Tschäggättä Masks

It’s Tschäggättä time again!  Last year, we went to see the Tschäggättä parade in Switzerland’s Lötschental Valley during Carnival/Fasnacht.  The costumes and the masks amazed us in particular.

Until the 1900’s, only the valley’s inhabitants knew Lötschental’s masks.  Over the next four decades, Tschäggättä masks gained recognition as works of art and a unique cultural heritage.  After WWII, with recognition, the Lötschental Valley’s increased contact with the world, and greater demand, there was a golden age of Tschäggättä masks.

Tschäggättä masks are instantly recognizable.  Their distinguishing features include:

  • Large, smiling mouths, either with carved wooden teeth, or toothless (sometimes they have animal teeth
  • The mouth is either s-shaped, curved up or rectangular
  • They usually feature bulging, uneven eyes

 

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Annecy’s Venetian Carnival

Annecy, France is beautiful.  As it is an easy day trip from Geneva (or even an easy dinner trip), we’ve taken lots of visitors there.  While it is exceptionally beautiful in summer with the masses flowers planted throughout the town every year, it has gorgeous old buildings, canals and a beautiful lakeside making it  picturesque all year round and never disappoints visitors.

Last weekend, Annecy had its Venetian Carnival.  It is a logical place for a Venetian style carnival for several reasons:

  • Annecy is in the Savoy region of France.  The Savoy region was part of the Italian Kingdom of Sardinia.
  • Savoy borders Italy (as well as Switzerland).  Annecy has maintained a strong relationship with Italy and hosts Italian themed cultural events, including and Italian Film Festival.  It is even twinned with Vincenza in Venetia, Italy.
  • Like Venice, Annecy has canals running through it with ancient  bridges over them.  It is known as the Venice of the Alps.

Two weeks after the traditional Carnival, Annecy hosts its own Venetian Carnival.  Many of the costumed participants were in Venice during its carnival.  The costumes are similarly ornate, mysterious and luxurious.  Its over 350 costumed participants make it as large or larger that that of Venice.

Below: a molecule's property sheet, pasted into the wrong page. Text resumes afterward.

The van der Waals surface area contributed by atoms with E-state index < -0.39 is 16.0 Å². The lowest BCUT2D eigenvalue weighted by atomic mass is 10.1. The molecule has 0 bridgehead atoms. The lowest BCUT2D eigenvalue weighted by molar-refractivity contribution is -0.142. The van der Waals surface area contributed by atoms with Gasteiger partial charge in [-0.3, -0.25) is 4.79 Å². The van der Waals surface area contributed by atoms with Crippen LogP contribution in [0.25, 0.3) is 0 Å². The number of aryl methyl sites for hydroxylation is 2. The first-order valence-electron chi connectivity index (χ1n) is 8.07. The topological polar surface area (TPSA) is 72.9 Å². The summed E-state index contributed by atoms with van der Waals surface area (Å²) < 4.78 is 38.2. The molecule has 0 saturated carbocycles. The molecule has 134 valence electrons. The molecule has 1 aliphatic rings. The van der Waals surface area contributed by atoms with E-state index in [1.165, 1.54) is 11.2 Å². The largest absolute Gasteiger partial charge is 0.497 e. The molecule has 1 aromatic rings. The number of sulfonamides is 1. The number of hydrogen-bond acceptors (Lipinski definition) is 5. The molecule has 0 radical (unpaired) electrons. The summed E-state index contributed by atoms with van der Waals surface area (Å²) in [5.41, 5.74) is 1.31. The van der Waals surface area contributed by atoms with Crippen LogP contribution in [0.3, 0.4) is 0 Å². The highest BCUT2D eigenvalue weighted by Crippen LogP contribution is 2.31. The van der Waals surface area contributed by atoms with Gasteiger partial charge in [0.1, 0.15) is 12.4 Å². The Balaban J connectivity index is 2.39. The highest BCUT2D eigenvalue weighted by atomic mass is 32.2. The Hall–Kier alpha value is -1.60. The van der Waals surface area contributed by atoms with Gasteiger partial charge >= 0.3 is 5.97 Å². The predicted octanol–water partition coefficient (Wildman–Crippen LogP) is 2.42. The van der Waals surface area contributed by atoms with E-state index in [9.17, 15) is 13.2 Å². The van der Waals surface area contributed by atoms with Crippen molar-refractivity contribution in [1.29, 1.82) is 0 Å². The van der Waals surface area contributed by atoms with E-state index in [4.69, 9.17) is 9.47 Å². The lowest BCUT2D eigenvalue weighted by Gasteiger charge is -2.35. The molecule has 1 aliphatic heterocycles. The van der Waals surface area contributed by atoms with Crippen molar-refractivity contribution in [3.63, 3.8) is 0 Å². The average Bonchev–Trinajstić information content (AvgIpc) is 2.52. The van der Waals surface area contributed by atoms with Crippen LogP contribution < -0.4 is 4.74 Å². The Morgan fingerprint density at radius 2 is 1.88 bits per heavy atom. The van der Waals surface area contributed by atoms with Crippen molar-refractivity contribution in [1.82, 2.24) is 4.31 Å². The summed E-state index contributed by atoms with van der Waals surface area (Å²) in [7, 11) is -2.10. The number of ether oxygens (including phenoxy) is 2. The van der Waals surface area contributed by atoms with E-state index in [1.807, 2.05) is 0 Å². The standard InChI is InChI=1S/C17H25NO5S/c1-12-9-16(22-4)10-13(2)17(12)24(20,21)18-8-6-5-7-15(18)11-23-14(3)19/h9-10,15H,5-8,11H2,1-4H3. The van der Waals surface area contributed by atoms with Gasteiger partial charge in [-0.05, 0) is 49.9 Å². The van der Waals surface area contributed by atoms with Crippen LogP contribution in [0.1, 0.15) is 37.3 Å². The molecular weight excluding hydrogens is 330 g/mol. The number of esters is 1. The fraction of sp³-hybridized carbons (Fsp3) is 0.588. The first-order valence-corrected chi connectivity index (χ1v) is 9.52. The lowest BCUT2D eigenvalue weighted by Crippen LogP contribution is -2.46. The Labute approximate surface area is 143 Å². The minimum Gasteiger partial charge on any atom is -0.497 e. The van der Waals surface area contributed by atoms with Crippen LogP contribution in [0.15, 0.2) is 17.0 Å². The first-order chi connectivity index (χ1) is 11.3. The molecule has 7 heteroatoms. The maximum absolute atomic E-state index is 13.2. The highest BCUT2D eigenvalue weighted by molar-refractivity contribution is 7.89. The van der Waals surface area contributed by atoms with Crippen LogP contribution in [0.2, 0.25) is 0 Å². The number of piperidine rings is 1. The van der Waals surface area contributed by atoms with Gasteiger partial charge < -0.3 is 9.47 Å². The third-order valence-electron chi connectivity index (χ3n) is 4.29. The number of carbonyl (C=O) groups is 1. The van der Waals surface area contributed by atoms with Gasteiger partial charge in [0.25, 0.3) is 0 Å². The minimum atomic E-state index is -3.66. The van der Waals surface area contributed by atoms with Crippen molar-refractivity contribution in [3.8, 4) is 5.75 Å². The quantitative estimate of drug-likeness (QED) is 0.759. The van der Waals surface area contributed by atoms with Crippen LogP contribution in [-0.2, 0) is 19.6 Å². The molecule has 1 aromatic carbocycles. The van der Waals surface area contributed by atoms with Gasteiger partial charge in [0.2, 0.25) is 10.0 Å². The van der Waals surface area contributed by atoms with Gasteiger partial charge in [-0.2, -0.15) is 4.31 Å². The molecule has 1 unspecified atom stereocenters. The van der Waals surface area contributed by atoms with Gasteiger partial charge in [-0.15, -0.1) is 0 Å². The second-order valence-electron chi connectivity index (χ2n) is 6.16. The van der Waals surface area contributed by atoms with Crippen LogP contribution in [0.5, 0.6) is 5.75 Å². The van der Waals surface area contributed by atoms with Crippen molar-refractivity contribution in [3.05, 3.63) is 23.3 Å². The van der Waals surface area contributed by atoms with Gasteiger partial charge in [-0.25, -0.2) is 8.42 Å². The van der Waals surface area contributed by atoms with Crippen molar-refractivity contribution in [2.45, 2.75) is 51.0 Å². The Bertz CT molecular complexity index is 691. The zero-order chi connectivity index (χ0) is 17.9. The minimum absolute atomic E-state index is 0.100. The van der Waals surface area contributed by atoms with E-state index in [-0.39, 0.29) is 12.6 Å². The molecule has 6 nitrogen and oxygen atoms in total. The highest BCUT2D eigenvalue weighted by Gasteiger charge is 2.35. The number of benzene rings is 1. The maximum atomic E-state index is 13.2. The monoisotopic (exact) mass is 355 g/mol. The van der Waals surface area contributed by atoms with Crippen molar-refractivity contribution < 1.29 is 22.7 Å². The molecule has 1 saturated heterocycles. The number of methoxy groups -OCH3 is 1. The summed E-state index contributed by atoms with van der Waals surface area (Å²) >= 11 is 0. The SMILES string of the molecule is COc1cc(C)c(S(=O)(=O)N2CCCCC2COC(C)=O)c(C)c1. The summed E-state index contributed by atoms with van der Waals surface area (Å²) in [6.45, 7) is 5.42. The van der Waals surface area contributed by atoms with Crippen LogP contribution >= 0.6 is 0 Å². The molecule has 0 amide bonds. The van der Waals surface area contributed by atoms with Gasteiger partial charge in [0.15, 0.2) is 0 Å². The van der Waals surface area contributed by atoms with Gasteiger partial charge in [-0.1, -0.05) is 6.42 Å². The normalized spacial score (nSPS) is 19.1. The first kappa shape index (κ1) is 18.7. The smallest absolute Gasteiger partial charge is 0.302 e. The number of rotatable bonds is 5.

Annecy has tourism down pat.  It is photogenic and people turn up in droves to capture the over 350 costumes with the town as a backdrop. Although its crowded, if you are patient, you will get a shot as the participants are gracious and are eager to pose for you.

I kept trying to get more natural pictures of them.  These are the closest I got.

One of my favorite parts was seeing children so excited and dressed up in costumes.  They were adorable and their enthusiasm was contagious.

Morgestreich, An Early Morning Parade During Basel’s Carnival Celebration

Basel, Switzerand’s Carnival celebration, Fasnacht, starts with the Morgestraich parade at four o’clock on the Monday morning after Ash Wednesday.  When clocks strike four, the entire city goes black.  When the streetlights go out, a magical atmosphere envelops the city and the tens of thousands assembled to watch gasp.

Lanterns are lit and fife and drum music starts to waft through the streets.  Masked marchers in strange, whimsical costumes, and large caricature heads form eerie processions through the streets.

Each group has their own costume, theme music and immense float-like lantern  (that requires four large men to carry them).

Some marchers carry colorful lanterns attached to the ends of long poles.

Floats and marchers displaying large caricature heads often lampoon regional and national politicians.  Many of this year’s themes were financial.

Although the streets are crowded, the atmosphere is warm, festive and mysterious.  At five o’clock the city lights come back on, marchers and spectators take a break and warm themselves at inns and taverns.  With all the bizarrely costumed patrons, it slightly resembles the bar in Star Wars.

Popular foods include: Basler Mehlsuppe/Carnival Soup (a thick brown flour soup), Zwiebelwähe (onion tart) and Fastenwähe, a caraway-seed pretzel.

Basel’s Carnival festival, Fasnacht, is one of Europe’s top 50 festivals and does not disappoint.  The atmosphere is magical and the experience unforgettable.

Tschäggättä. Tschwhata? A Swiss Valley’s Unique Carnival Celebration

Tschäggättä are frightening figures that wear furs, giant cowbells around their waists and carved wooden masks.  Every inch of the person underneath the costume is covered to prevent their recognition.  Tschäggättä walk the streets during Carnival waving large wooden sticks,  scaring and/or tossing soot (nowdays confetti) at their unsuspecting victims.  An unwritten rule, allows only unmarried men to do this.  Go figure.  Guys always try to arrange things so that they have all the fun.

It sounds like a rockin’ good time to me, but some may ask whyTschäggättä stems from a time when winter cut the Lötschental Valley off from the outside world during winter.  It was fairly isolated the rest of the year.  Like many rural places, the church dominated many aspects of daily life.   Local peasants saw the time around Carnival as an opportunity to let off some steam, an expression of anarchy and rebellion.   Or, it could come from the heathen tradition of scaring away the spirits of winter.

The legend of Tschäggättä describes them as wild men, thieves from the no longer existing town (but poorer) across the valley that would come to steal.  The thieves dressed themselves up in frightening costumes to create fear and aid in their larceny.